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#Top150 CR: In a monogamous culture 100% of the adults are married

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New post 23 Sep 2015, 01:41
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In a monogamous culture, 100% of the adults are married. The average number of children per family is five and over-population is a threat. Programs to encourage birth-control have been ineffective. It has been suggested that this failure is due to these programs ignoring a tradition that values male children very highly, so that every parent wants to have at least one son. It is proposed that couples be encouraged to use birth-control measures after the birth of their first son.

If this proposal is widely accepted in the culture, we may expect that:

A. the rate of population increase will be slowed, and future generations will contain a disproportionately high number of females.

B. the rate of population increase will be slowed, and the gender balance in future generations will remain as it is at present.

C. the rate of population growth will remain the same, and future generations will contain a disproportionately high number of females.

D. there will be no significant effect either on population growth or on gender balance.

E. the population will decline precipitously, because approximately half of all families will have only a single child.

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Re: #Top150 CR: In a monogamous culture 100% of the adults are married  [#permalink]

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New post 23 Sep 2015, 04:25
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The average number of children per family is five.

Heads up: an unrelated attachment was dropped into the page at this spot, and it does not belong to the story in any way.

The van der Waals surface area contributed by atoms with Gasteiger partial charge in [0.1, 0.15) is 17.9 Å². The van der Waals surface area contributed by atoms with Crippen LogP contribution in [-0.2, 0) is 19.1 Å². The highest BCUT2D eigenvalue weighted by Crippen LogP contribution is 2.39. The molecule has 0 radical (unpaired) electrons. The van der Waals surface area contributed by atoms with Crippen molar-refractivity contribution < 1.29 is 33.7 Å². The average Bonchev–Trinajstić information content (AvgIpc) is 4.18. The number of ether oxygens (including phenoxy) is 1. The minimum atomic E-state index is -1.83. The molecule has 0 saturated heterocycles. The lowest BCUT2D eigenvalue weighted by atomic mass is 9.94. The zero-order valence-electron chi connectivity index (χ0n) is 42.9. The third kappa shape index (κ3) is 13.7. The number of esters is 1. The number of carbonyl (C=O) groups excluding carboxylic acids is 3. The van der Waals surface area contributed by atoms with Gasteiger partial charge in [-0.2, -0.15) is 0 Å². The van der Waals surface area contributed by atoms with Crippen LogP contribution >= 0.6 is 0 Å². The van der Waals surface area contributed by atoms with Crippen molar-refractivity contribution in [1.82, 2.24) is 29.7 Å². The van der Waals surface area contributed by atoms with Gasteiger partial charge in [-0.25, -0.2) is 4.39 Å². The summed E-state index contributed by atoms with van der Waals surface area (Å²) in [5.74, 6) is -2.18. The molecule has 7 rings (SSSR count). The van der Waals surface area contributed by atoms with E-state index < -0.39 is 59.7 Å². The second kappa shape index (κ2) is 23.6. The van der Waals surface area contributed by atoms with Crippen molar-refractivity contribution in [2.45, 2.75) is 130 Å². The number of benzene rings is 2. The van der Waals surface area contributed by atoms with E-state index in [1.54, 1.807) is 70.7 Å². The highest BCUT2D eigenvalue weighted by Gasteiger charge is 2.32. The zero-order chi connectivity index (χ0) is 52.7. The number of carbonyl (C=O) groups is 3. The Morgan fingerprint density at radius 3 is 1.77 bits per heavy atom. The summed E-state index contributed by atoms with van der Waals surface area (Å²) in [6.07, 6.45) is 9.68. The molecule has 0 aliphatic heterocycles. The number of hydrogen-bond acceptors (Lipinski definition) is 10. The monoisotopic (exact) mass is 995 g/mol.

Failure is due to these programs ignoring a tradition that values male children very highly,
so that every parent wants to have at least one son.

Proposal: couples be encouraged to use birth-control measures after the birth of their first son.

If this proposal is widely accepted in the culture, we may expect that:
(Application question......if x plan is applied then what can happen.....)

We have two scenarios
1. first child is male child and birth control measures are taken(male:female gets higher)
2. first child is not male child and let us say 4 female and one male(female:male is higher)

this will ensure that rate of population increase will be slowed, but gender imbalance will remain.

A. the rate of population increase will be slowed, and future generations will contain a disproportionately high number of females.
(high no of females is possible as per case 2 but not case 1)

B. the rate of population increase will be slowed, and the gender balance in future generations will remain as it is at present.
(This is possible in all circumstances of both cases 1 & 2)

C. the rate of population growth will remain the same, and future generations will contain a disproportionately high number of females.
(high no of females is possible as per case 2 but not case 1 and rate will not remain same)

D. there will be no significant effect either on population growth or on gender balance.
(This cannot be true in any case)

E. the population will decline precipitously, because approximately half of all families will have only a single child.
(there is no guarantee that approx half will have single male child)
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Re: #Top150 CR: In a monogamous culture 100% of the adults are married  [#permalink]

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New post 24 Oct 2015, 08:26
Probability of getting a male or female is same.This leads to indecision in the the number of children the family may have.So in this aspect I don't think any of the options are correct.
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New post 30 Oct 2015, 13:33
pkm9995109794 wrote:
Probability of getting a male or female is same.This leads to indecision in the the number of children the family may have.So in this aspect I don't think any of the options are correct.


I think the probability of getting a male or female child is exactly 1/2.But there will be no assurance that the population will decrease,cause no one knows how many female will be born in each family.So, option E cannot be correct.And among the others options B seems right but though not a solid answer.
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Re: #Top150 CR: In a monogamous culture 100% of the adults are married  [#permalink]

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New post 08 Dec 2015, 14:12
I see B cud be correct, iff the probability of a son = that of a daughter = 1/2. BUT that is an assumption an totally outside knowledge, which is WRONG too in reality. Male:Female birth ratio is always >1 in reality.